Frank Krygowski [email protected]
     
  4. Just Zis Guy

    Just Zis Guy Guest

    On Mon, 23 Dec 2002 11:55:27 -0500, Frank Krygowski <[email protected]> wrote:

    >Keep in mind, generator sets are AC devices. You'll have to rectify to put a battery in that
    >circuit. That means you'll be eating the voltage drop over the forward-biased diodes.

    I did once build a set where the rechargeable batteries were charged separately, but cut in when the
    dynamo voltage dropped (a sort of external standlight, before standlights were invented). Now
    standlights exist, I haven't bothered to rebuild this arrangement :)

    Not the parameters under discussion, I know.

    Guy
    ===
    ** WARNING ** This posting may contain traces of irony. http://www.chapmancentral.com (BT ADSL and
    dynamic DNS permitting)
    NOTE: BT Openworld have now blocked port 25 (without notice), so old mail addresses may no longer
    work. Apologies.
     
  5. bball

    bball Guest

    On Mon, 23 Dec 2002 11:55:27 -0500, Frank Krygowski <[email protected]> wrote:

    >[email protected] wrote:
    >>
    >> I've missed much discussion on this topic, but haven't seen a simple suggestion to put a small
    >> gel-cell in parallel with the system. In the above 6v system, a 4x2x1" 1.3ah battery would serve
    >> quite well to moderate the generator voltage outputs, would also provide light(s) when the bike
    >> is stopped/slowed -- maintain a steady voltage.
    >
    >Keep in mind, generator sets are AC devices. You'll have to rectify to put a battery in that
    >circuit. That means you'll be eating the voltage drop over the forward-biased diodes.
    >
    >Still, what you describe can be (and has been) done. However, most people wouldn't need it. And I
    >think most of those that do need it could use a much smaller battery than you've described.

    Alas, foiled by the bicycle world's classing an alternator as generator; similar to cleat-clip
    pedals as clipless. Everyday a simple storage battery stores/moderates/ballasts 0-20vdc photovoltaic
    output to serve sensitive electronics within +- 0.5 vdc.

    Bruce Ball
     
  6. Frank Krygowski wrote:
    >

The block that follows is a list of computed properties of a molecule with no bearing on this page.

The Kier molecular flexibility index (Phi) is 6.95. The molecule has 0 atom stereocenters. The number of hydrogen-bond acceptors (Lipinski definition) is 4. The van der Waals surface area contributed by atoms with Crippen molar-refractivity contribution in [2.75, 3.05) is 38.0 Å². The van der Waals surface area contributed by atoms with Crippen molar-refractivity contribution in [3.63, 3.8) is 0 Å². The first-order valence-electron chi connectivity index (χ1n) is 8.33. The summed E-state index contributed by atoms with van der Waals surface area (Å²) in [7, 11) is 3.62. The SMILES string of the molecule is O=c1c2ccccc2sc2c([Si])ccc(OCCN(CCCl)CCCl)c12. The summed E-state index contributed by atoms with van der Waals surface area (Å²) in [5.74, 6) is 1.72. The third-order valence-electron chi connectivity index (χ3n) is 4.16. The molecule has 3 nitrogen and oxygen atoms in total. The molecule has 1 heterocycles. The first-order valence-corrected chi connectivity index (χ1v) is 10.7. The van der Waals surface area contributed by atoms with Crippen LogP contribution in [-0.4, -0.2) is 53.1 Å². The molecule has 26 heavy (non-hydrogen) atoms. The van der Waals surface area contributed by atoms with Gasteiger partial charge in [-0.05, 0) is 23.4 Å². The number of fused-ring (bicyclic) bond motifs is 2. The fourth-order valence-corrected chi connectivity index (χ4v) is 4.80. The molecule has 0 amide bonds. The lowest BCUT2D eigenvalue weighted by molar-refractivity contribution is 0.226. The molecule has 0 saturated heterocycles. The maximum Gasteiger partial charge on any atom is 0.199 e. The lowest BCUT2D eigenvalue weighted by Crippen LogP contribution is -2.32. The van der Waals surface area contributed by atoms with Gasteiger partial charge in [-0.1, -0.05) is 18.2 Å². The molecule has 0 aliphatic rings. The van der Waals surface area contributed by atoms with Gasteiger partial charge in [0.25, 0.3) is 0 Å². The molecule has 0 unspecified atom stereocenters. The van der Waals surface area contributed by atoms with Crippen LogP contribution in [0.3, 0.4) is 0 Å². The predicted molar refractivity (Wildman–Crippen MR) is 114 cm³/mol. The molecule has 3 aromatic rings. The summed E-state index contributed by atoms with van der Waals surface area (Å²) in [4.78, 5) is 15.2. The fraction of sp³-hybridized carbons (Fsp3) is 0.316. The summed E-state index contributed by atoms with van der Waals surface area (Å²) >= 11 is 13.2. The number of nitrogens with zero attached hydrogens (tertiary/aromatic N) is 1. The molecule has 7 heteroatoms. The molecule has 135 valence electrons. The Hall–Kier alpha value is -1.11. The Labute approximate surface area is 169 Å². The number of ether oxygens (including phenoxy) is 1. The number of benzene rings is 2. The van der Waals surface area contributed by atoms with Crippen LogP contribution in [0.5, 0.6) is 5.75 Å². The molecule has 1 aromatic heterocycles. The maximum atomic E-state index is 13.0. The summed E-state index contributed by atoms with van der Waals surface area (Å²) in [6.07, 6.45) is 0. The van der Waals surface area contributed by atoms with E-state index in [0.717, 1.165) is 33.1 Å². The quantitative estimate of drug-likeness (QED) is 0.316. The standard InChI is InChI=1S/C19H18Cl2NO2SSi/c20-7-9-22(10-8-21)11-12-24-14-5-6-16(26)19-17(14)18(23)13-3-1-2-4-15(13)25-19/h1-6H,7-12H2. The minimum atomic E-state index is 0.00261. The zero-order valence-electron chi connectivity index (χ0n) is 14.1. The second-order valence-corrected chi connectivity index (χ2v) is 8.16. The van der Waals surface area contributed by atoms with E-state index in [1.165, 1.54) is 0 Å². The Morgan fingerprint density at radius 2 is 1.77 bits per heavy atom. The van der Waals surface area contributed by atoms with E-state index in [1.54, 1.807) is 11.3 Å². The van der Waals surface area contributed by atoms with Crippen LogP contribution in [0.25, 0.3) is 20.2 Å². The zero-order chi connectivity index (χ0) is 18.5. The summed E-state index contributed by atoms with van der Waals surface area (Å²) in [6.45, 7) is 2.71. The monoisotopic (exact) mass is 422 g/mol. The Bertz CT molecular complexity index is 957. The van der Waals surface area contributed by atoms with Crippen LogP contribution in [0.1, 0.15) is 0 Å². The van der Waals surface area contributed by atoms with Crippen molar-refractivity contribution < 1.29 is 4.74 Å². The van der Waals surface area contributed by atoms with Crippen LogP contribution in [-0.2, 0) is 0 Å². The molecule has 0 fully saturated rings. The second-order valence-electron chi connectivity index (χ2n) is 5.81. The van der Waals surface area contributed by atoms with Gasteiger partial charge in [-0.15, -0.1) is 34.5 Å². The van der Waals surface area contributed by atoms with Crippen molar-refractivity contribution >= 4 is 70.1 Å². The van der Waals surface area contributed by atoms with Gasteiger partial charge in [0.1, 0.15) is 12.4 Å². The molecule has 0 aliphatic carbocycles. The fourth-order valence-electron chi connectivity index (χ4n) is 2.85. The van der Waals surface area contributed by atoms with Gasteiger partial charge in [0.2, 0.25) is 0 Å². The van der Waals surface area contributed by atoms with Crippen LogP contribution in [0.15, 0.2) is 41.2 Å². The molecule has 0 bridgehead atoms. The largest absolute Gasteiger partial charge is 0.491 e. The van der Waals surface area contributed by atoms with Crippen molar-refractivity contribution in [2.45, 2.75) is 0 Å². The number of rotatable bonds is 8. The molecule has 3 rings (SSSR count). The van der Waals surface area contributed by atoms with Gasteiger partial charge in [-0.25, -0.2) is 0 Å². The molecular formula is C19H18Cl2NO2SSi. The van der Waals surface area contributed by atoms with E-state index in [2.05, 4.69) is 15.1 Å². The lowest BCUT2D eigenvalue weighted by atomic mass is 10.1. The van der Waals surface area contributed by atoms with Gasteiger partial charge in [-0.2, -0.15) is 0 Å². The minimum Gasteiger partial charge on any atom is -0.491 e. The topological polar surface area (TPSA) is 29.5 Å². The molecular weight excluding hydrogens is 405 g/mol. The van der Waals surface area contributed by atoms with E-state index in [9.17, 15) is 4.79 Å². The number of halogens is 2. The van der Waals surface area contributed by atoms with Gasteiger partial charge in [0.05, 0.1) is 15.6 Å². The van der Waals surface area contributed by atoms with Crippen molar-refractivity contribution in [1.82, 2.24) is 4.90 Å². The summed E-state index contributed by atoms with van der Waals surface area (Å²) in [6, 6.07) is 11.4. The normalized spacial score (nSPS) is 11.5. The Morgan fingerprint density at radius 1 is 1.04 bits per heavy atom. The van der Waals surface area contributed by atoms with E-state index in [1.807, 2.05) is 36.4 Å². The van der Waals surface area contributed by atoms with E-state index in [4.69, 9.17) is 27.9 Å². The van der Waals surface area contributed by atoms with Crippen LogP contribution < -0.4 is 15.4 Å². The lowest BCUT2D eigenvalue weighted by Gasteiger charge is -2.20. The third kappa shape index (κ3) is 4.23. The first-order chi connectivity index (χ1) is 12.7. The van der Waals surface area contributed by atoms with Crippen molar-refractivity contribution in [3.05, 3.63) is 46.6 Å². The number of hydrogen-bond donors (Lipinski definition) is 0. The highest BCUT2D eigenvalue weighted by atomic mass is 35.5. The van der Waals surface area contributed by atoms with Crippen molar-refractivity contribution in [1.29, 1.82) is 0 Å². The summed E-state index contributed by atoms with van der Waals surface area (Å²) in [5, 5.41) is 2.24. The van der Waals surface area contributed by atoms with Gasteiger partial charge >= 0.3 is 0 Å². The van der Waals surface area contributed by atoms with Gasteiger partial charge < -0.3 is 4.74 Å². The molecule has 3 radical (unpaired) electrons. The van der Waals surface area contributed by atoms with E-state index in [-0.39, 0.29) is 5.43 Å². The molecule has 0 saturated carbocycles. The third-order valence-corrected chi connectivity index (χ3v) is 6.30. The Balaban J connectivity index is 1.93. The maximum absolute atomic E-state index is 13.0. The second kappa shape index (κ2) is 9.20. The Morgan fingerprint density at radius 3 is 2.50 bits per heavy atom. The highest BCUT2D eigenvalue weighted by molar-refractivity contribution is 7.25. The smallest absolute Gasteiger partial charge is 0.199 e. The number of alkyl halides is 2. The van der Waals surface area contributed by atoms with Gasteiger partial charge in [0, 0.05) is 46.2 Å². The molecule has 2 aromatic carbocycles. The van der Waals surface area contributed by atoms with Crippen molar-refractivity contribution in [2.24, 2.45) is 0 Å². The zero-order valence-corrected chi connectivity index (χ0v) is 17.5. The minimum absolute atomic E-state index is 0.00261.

> The Pomeranian wrote:
    > >

    > > So-called "dropless" bridges can be constructed -- I've done it. ...The 1.2 V diode drop in a
    > > conventional bridge is a bit much for a low voltage power system, a dropless system is more
    > > appropriate.
    >
    > I don't know what a "dropless" bridge is. Can you elaborate?

    They can be made of regular bipolar resistors and the essence is avoiding a good deal of the voltage
    drop w/ regular diodes. Some _functional_ diagrams are a little misleading in that they leave out
    some stuff other than the main rectifying transistors and their bias resistors. More is required and
    this is due the the fact that bipolar resistors can be run "backwards" as poor beta transistors with
    the collector and emitter exchanged. This "reverse mode" is important in a dropless bridge because
    they will see the reverse mode and something must be done to keep them from conducting in that state
    (things would get hot, otherwise). Some extra "stuff" is involved (more transistors and resistors).

    Dropless bridges are used in most modern telephones. Note that the modern simple phone gets all its
    power from the phone line. Because the voltage drop from the CO to the demarc can be large, the DC
    voltage applied the phone can be rather small. Also, to avoid the need for hooking up the phone with
    "correct polarity" (DC is present), a bridge rectifier is used and it is usually a dropless bridge
    for the case of low available voltage. I don't know if the dropless bridges used in phones can be
    used for a bike generator -- they likely don't have the power handling capability. I assumed this
    and constructed my own. It seemed to work for the way I happened to evaluate it: which means it did
    work better than regular diodes. Since I made it in my garage, I never hooked it up to a scope or
    did much data taking.
     
Loading...
Thread Status:
Not open for further replies.
Loading...